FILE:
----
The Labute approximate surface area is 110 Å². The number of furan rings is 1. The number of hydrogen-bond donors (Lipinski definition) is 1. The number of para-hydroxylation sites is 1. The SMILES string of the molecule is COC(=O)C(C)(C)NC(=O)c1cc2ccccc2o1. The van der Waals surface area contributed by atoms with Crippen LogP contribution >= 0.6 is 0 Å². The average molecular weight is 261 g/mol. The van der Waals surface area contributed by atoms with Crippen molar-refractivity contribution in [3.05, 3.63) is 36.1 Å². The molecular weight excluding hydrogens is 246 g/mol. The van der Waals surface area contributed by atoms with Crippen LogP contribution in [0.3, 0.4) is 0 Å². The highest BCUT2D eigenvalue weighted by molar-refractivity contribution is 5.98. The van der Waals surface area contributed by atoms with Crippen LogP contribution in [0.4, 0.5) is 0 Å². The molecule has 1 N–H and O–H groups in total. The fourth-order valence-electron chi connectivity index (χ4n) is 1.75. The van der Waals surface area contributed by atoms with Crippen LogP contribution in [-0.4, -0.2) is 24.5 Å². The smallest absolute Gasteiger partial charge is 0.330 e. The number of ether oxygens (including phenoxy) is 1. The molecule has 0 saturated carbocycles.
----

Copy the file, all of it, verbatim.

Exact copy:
The Labute approximate surface area is 110 Å². The number of furan rings is 1. The number of hydrogen-bond donors (Lipinski definition) is 1. The number of para-hydroxylation sites is 1. The SMILES string of the molecule is COC(=O)C(C)(C)NC(=O)c1cc2ccccc2o1. The van der Waals surface area contributed by atoms with Crippen LogP contribution >= 0.6 is 0 Å². The average molecular weight is 261 g/mol. The van der Waals surface area contributed by atoms with Crippen molar-refractivity contribution in [3.05, 3.63) is 36.1 Å². The molecular weight excluding hydrogens is 246 g/mol. The van der Waals surface area contributed by atoms with Crippen LogP contribution in [0.3, 0.4) is 0 Å². The highest BCUT2D eigenvalue weighted by molar-refractivity contribution is 5.98. The van der Waals surface area contributed by atoms with Crippen LogP contribution in [0.4, 0.5) is 0 Å². The molecule has 1 N–H and O–H groups in total. The fourth-order valence-electron chi connectivity index (χ4n) is 1.75. The van der Waals surface area contributed by atoms with Crippen LogP contribution in [-0.4, -0.2) is 24.5 Å². The smallest absolute Gasteiger partial charge is 0.330 e. The number of ether oxygens (including phenoxy) is 1. The molecule has 0 saturated carbocycles.